Startup Redwood Systems, which makes networked LED management systems that run over ethernet cables, has been acquired for a modest sum, by broadband company CommScope.
Quite a few greentech companies closed sizable funding rounds this week, and Battery Ventures is involved in three of them. Is cleantech support holding on in the venture world?
Although we live in an AC-dominated world, DC seems poised for a comeback, particularly in data centers. Facebook adopted a DC architecture in its Prineville, Ore., data center. SAP spent $128,000 retrofitting a datacenter at its offices in Palo Alto, Calif., to rely on DC power.
In the cleantech and utility worlds, it’s called “the smart grid” and “energy efficiency.” In the broader tech realm, it’s called the “Internet of Things.” Let’s bring these two ideas together, because the Internet of Things will play a crucial role in making systems more efficient.
A new lighting control startup, Enlighted Inc, which says it can cut lighting energy by between 50 and 75 percent, has launched with a splash and $14.2 million from high-profile investors Intel Capital, Draper Fisher Jurvetson and Kleiner Perkins Caufield & Byers.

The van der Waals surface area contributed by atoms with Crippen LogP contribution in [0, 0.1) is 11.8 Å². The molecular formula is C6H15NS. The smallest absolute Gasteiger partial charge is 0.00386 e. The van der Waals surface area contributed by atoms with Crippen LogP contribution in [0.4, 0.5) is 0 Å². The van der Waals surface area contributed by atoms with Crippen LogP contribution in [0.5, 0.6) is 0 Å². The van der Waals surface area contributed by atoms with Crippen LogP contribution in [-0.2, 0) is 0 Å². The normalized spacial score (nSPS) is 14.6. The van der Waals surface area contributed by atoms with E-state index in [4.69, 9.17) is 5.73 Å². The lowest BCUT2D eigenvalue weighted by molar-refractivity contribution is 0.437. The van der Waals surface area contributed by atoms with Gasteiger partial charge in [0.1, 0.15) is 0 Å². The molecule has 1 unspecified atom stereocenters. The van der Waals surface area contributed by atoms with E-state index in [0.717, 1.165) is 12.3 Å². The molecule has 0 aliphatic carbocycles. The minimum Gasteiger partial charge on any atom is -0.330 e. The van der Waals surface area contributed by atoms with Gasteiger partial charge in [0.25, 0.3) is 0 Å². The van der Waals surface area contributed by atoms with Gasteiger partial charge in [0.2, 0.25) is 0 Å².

One of the reasons energy storage for the grid isn’t widely used is that many of the technologies, like batteries, are still too expensive. But what if you could use something that costs a fraction of a battery to deploy for grid storage, like Software-as-a-Service?
Mitsui sees the promise of networked, smart, LED lighting. This morning, Redwood Systems announced it has raised $3.5 million from Mitsui’s investment arm. Investment Partner Shin Kodera called the funding “a testament to the impact we believe Redwood’s technology will have on the global business landscape.”
Along with our latest gadgets, cell phones, electrical meters and cars, light bulbs and lighting systems, are increasingly getting embedded with chips, connected to wireless networks and moving into the Internet age. Here are some examples from the annual lighting convention Lightfair this week.
Facebook’s new data center in Oregon has gotten its fair share of attention for Facebook’s decision to open up the energy efficient design. But here’s another reason to recognize the data center: Facebook has installed a smart lighting system courtesy of startup Redwood Systems.
The future of lighting in commercial buildings is digital, networked and intelligent. That’s according to Dave Leonard, founder and CEO of lighting management startup Redwood Systems, a two-year-old company that makes a control system for LEDs that runs over an optimized version of ethernet cables.